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Google Pay: Is it safe? Yes, and here’s how to use the payment app


Digital wallets are more useful than they’ve ever been. Between the pandemic and the change shortage, we’re all looking for safer and easier ways to pay for stuff.

One of the safest ways to do that is to use a digital wallet to send money or pay for items. There are tons of different options out there — Apple Pay, PayPal, Venmo and Google Pay, for starters — and they all make it simple to complete contactless transactions. Even Amazon has gotten in on the contactless pay action.

So how do you decide which one works best for you? One of these digital wallets aims to replace not only your payment apps but also your bank, which may make it easier to choose. Let’s take a look at how Google Pay is making moves to stand out.

The revamp of Google Pay

You’re probably familiar with Google Pay. But while you may occasionally use this digital wallet to make contactless purchases, what you may not know is that it recently got a complete revamp. Google Pay is now poised to better take on the competition and your bank.

A new version of the Google Pay app launched recently in the U.S. for both Android and iOS. This update elevates Google Pay from a simple payment app to a full-blown personal finance app with awesome new features, including:

Spending insights

One of the coolest new features is spending insights, which lets you opt-in to having your inbox and photos scanned for receipts. Google Pay will log these numbers and give you insights into your spending habits, just like you’d get with Mint or a similar app.

Targeted offers

You can use this feature to get personalized deals and coupons. Google will base suggestions on your shopping habits. This won’t affect your data being sold or shared, though — according to Google, Google Pay will never sell your data to third parties or share your transaction history with the rest of Google for targeted ads.

According to Google, you can expect to see offers from brands like Burger King, Etsy, REI Co-op, Sweetgreen, Target, Warby Parker and more in the app. You can activate them with a tap, and they’ll be automatically applied when you pay in-store or online.

Frequent transaction information

The old Google Pay app logged all your transactions, but the revamped version focuses on frequent transaction information. If you have friends and businesses that you regularly complete transactions with, you’ll be able to easily see old transactions and find offers related to businesses you shop with.

Your transactions will also be organized by category. If you want to see how much you spent on food last month, you can look in your Google Pay app. The same goes for entertainment and other categories.

Keep tabs on who’s paying the tab

You can also keep track of who’s paying what with the new Google Pay app. Let’s say you can’t remember who paid the bill the last time your group went out. You can check whose turn it is in Google Pay or keep track of who’s paying this time in the app. You can also do the math on who owes what to whom or pay your share directly to friends through the app.

Contactless pay right from the app

Contactless pay isn’t going anywhere, but it is getting an upgrade. You can now use Google Pay to order food at over 100,000 restaurants or buy gas at over 30,000 gas stations. You can also pay for parking in over 400 cities, all from within the app. Other related features are rolling out soon, too.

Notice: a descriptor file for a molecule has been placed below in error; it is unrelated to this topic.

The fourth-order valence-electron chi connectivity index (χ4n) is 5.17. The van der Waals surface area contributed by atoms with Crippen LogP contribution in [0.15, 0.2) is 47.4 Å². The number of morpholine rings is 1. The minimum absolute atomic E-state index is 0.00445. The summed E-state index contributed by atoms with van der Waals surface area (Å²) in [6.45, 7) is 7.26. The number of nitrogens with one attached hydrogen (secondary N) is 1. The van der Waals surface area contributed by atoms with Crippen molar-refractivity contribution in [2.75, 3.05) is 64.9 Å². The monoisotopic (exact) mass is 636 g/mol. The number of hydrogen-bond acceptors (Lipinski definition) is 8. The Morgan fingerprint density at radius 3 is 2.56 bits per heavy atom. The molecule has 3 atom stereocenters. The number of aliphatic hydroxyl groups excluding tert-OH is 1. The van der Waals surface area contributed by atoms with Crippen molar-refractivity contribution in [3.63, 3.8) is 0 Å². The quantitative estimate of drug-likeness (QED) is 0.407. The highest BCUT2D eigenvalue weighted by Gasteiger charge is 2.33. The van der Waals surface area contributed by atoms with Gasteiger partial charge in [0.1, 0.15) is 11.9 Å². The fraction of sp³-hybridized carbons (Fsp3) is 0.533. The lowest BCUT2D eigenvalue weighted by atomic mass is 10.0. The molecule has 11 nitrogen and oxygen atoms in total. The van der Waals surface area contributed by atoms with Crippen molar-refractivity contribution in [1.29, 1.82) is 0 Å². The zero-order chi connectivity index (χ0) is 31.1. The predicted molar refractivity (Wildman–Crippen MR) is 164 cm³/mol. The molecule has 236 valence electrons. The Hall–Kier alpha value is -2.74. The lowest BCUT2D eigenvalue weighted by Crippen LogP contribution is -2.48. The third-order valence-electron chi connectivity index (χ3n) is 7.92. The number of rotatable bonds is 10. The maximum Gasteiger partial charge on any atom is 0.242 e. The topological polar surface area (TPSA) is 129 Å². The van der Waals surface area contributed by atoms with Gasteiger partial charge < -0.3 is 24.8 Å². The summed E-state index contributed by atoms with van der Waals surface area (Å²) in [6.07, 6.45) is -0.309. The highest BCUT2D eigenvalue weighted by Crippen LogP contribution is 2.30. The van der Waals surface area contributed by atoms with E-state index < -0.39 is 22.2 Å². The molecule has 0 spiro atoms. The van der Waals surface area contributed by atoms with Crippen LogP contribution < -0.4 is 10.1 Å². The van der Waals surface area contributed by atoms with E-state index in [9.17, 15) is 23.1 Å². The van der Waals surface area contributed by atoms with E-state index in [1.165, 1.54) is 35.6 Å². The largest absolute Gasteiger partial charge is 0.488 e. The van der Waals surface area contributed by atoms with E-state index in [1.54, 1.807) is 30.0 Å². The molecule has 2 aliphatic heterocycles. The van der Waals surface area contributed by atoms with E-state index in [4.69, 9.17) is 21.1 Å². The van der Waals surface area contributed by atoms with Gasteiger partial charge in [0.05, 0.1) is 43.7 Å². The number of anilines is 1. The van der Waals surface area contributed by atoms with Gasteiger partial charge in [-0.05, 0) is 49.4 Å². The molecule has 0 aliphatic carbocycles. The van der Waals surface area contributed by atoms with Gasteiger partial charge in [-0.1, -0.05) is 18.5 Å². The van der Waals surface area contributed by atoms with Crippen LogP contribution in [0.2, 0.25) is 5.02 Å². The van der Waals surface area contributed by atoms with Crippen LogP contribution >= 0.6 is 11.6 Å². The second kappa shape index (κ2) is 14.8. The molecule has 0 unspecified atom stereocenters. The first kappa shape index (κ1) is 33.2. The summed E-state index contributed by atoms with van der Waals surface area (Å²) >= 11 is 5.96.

A rival to your bank

The biggest change with this update, though, was a new banking feature. The app was limited in scope before the revamp, but it will soon be able to replace your bank. Plex will be rolling out in the coming weeks. It’s a new mobile-first bank account integrated into Google Pay.

RELATED: How to set up mobile payments

How will Plex work?

Plex Accounts will be offered by banks and credit unions and will include checking and savings accounts with no monthly fees, overdraft charges or minimum balance requirements. You’ll also be able to use your Plex account to save toward goals more easily.

According to Google, 11 banks and credit unions, including minority-owned depository banks in the U.S., will start offering Plex Accounts in Google Pay. Green Dot, BBVA, SEFCU, Stanford Federal Credit Union, BMO, Seattle Bank, Coastal Community Bank, The Harbor Bank of Maryland, BankMobile and First Independent Bank are all pairing with Google Pay as a part of Plex.

What that means in layman’s terms is that you’ll be able to use Google Pay as your checking and savings account via Plex. Sounds great, right? There will be some fees involved, including a new fee for transferring money using a debit card.

According to the Google support page, if you want to transfer money out of your Google Pay account via your debit card, you will now be charged a fee of 1.5% or a minimum of 31 cents. Transfers to bank accounts are still free but can take up to three business days, while debit card transfers are nearly instantaneous.

How can I sign up?

If you want to get started with Plex, you won’t be able to do that until the new feature rolls out in 2021. In the meantime, you can join the waitlist on the app and be one of the first to apply for a Plex Account from Citi or SFCU.

If you want to take advantage of the other features in Google Pay, you’ll need to download the app and set up your account. These new features are only available via the new Google Pay app — they won’t roll out on your old Google Pay.

In fact, you won’t be able to use that old app beyond January 2021, so if you’re using Google Pay and plan to continue, you’ll need to download the overhauled version to replace your old one.

Ready to get started with the new Google Pay? You can get it from  Google Play for Android or Apple’s App Store right now.

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